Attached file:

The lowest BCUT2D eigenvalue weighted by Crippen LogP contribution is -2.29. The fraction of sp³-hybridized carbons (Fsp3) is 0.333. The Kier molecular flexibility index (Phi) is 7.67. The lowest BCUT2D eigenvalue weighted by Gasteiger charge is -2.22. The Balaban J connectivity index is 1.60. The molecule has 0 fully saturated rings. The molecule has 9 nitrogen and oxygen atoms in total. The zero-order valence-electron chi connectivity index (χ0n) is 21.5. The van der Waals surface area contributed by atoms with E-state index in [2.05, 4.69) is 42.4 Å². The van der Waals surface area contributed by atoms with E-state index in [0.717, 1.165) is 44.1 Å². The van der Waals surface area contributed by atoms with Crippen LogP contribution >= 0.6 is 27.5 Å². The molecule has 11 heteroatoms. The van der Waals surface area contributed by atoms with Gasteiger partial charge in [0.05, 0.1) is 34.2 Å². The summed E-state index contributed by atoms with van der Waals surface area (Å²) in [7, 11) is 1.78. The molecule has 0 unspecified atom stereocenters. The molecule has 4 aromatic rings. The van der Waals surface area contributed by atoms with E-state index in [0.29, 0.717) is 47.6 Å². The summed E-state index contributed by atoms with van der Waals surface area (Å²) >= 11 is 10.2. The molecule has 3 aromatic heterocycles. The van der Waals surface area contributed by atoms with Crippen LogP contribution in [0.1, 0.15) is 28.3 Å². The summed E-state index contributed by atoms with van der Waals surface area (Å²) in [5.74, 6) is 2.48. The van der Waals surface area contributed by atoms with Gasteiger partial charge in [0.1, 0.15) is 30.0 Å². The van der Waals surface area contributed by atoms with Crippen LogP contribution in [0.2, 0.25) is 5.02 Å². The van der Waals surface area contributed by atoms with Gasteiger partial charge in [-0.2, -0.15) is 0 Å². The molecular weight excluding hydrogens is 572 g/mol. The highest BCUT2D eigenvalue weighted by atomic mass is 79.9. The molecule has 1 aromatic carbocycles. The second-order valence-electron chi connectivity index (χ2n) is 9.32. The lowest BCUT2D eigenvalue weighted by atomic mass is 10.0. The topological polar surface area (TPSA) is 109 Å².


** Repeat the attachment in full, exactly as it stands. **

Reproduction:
The lowest BCUT2D eigenvalue weighted by Crippen LogP contribution is -2.29. The fraction of sp³-hybridized carbons (Fsp3) is 0.333. The Kier molecular flexibility index (Phi) is 7.67. The lowest BCUT2D eigenvalue weighted by Gasteiger charge is -2.22. The Balaban J connectivity index is 1.60. The molecule has 0 fully saturated rings. The molecule has 9 nitrogen and oxygen atoms in total. The zero-order valence-electron chi connectivity index (χ0n) is 21.5. The van der Waals surface area contributed by atoms with E-state index in [2.05, 4.69) is 42.4 Å². The van der Waals surface area contributed by atoms with E-state index in [0.717, 1.165) is 44.1 Å². The van der Waals surface area contributed by atoms with Crippen LogP contribution >= 0.6 is 27.5 Å². The molecule has 11 heteroatoms. The van der Waals surface area contributed by atoms with Gasteiger partial charge in [0.05, 0.1) is 34.2 Å². The summed E-state index contributed by atoms with van der Waals surface area (Å²) in [7, 11) is 1.78. The molecule has 0 unspecified atom stereocenters. The molecule has 4 aromatic rings. The van der Waals surface area contributed by atoms with E-state index in [0.29, 0.717) is 47.6 Å². The summed E-state index contributed by atoms with van der Waals surface area (Å²) >= 11 is 10.2. The molecule has 3 aromatic heterocycles. The van der Waals surface area contributed by atoms with Crippen LogP contribution in [0.1, 0.15) is 28.3 Å². The summed E-state index contributed by atoms with van der Waals surface area (Å²) in [5.74, 6) is 2.48. The van der Waals surface area contributed by atoms with Gasteiger partial charge in [0.1, 0.15) is 30.0 Å². The van der Waals surface area contributed by atoms with Crippen LogP contribution in [0.2, 0.25) is 5.02 Å². The van der Waals surface area contributed by atoms with Gasteiger partial charge in [-0.2, -0.15) is 0 Å². The molecular weight excluding hydrogens is 572 g/mol. The highest BCUT2D eigenvalue weighted by atomic mass is 79.9. The molecule has 1 aromatic carbocycles. The second-order valence-electron chi connectivity index (χ2n) is 9.32. The lowest BCUT2D eigenvalue weighted by atomic mass is 10.0. The topological polar surface area (TPSA) is 109 Å².